The easiest and most economical way to buy a car is to buy it directly with cash. If you don't have the cash to buy a car directly, a credit card is an option. Another option to consider is buying a car with a personal loan, also known as an unsecured loan. Tell the vendors in advance that they won't take you for a walk.
Do everything you can to negotiate the car loan and lower the purchase price. Start with a ridiculous number and go backwards. If the seller makes you an offer that includes a monthly payment of a certain amount based on a 60-month loan, tell them that you want the same payment with a 48-month loan. Car dealers are known for offering an attractive monthly payment to prospective buyers.
If this payment is attached to a 72-month loan, then it's really not that attractive. Ninety percent of people who buy a new car try it first. Don't be among the 10% who don't. You want to test the car for many reasons, but comfort should be the most important thing in your mind.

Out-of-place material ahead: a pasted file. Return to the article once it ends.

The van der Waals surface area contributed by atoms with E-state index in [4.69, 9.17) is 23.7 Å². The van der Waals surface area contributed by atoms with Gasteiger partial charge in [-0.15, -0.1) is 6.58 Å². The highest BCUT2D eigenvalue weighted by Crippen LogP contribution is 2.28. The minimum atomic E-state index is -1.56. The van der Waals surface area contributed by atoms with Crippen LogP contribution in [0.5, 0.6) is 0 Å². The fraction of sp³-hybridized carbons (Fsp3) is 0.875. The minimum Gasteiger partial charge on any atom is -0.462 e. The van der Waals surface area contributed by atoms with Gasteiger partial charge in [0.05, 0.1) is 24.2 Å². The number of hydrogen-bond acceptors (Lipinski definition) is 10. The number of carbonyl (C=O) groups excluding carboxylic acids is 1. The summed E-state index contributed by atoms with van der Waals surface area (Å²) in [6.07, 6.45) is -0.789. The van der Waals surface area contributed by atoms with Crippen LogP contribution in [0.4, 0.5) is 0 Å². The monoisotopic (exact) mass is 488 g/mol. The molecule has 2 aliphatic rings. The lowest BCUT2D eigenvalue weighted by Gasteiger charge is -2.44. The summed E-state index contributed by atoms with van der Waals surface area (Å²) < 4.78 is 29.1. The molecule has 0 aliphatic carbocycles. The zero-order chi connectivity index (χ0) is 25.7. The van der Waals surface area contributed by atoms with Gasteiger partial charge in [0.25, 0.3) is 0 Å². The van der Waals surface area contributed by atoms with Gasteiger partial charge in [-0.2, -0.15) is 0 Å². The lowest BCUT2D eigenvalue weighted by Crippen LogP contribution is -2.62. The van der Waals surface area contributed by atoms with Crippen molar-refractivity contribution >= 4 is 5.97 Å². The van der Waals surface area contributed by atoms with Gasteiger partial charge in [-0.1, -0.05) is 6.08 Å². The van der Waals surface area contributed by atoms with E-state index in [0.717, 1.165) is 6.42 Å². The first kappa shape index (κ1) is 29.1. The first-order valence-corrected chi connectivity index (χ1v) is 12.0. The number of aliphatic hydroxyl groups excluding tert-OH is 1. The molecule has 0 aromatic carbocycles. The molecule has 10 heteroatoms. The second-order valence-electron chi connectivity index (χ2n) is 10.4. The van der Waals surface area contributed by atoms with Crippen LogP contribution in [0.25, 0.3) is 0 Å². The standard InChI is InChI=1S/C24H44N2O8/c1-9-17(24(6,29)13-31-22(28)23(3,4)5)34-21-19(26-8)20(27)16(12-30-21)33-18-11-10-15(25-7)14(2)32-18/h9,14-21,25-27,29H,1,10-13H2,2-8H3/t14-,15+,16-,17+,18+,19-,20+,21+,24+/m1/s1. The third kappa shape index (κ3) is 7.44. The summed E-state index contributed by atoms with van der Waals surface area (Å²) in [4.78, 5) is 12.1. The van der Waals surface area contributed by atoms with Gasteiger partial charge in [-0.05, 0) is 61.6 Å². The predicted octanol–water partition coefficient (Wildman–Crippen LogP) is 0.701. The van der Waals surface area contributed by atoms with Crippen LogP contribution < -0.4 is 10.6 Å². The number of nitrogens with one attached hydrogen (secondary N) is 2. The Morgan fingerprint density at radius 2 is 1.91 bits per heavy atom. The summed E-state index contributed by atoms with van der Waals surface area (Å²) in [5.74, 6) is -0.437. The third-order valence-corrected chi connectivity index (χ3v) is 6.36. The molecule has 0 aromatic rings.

There are some cars that you won't feel comfortable driving with. If this is the case, go ahead. Any mechanical or maintenance problems encountered by the mechanic can determine whether or not you buy the car. If you plan to go for the used car route, a certified pre-owned vehicle (CPO) will be your best option.
In most cases, CPO cars have low mileage and have no history of serious accidents. They are used with care, pass a thorough dealer inspection, and include an original manufacturer's warranty.